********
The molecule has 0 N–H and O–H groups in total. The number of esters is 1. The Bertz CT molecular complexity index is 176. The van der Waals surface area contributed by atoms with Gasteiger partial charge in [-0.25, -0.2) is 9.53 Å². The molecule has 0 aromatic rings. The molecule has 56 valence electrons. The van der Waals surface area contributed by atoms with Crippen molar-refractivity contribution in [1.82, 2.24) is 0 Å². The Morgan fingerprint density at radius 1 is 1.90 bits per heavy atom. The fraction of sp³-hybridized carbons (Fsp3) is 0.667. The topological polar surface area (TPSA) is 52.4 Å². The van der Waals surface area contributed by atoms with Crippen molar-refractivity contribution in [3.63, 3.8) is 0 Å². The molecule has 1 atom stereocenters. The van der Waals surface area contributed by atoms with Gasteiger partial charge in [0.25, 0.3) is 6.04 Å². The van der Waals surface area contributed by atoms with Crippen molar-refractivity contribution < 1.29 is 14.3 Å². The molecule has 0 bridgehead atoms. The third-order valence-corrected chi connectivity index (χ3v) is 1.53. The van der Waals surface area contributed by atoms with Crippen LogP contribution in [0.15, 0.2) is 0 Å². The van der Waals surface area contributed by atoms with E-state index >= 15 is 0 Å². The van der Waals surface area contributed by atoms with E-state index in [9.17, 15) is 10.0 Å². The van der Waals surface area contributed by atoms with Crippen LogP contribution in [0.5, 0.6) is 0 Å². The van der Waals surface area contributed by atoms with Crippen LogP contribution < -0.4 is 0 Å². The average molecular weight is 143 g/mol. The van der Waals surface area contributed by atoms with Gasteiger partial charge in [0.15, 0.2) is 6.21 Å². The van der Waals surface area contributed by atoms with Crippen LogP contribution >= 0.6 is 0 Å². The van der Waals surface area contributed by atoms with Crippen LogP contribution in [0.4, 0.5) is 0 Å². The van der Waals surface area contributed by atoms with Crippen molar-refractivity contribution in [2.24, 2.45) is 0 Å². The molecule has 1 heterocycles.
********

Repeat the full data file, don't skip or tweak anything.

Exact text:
The molecule has 0 N–H and O–H groups in total. The number of esters is 1. The Bertz CT molecular complexity index is 176. The van der Waals surface area contributed by atoms with Gasteiger partial charge in [-0.25, -0.2) is 9.53 Å². The molecule has 0 aromatic rings. The molecule has 56 valence electrons. The van der Waals surface area contributed by atoms with Crippen molar-refractivity contribution in [1.82, 2.24) is 0 Å². The Morgan fingerprint density at radius 1 is 1.90 bits per heavy atom. The fraction of sp³-hybridized carbons (Fsp3) is 0.667. The topological polar surface area (TPSA) is 52.4 Å². The van der Waals surface area contributed by atoms with Crippen molar-refractivity contribution in [3.63, 3.8) is 0 Å². The molecule has 1 atom stereocenters. The van der Waals surface area contributed by atoms with Gasteiger partial charge in [0.25, 0.3) is 6.04 Å². The van der Waals surface area contributed by atoms with Crippen molar-refractivity contribution < 1.29 is 14.3 Å². The molecule has 0 bridgehead atoms. The third-order valence-corrected chi connectivity index (χ3v) is 1.53. The van der Waals surface area contributed by atoms with Crippen LogP contribution in [0.15, 0.2) is 0 Å². The van der Waals surface area contributed by atoms with E-state index >= 15 is 0 Å². The van der Waals surface area contributed by atoms with E-state index in [9.17, 15) is 10.0 Å². The van der Waals surface area contributed by atoms with Crippen LogP contribution in [0.5, 0.6) is 0 Å². The van der Waals surface area contributed by atoms with Crippen LogP contribution < -0.4 is 0 Å². The average molecular weight is 143 g/mol. The van der Waals surface area contributed by atoms with Gasteiger partial charge in [0.15, 0.2) is 6.21 Å². The van der Waals surface area contributed by atoms with Crippen LogP contribution >= 0.6 is 0 Å². The van der Waals surface area contributed by atoms with Crippen LogP contribution in [0.4, 0.5) is 0 Å². The van der Waals surface area contributed by atoms with Crippen molar-refractivity contribution in [2.24, 2.45) is 0 Å². The molecule has 1 heterocycles.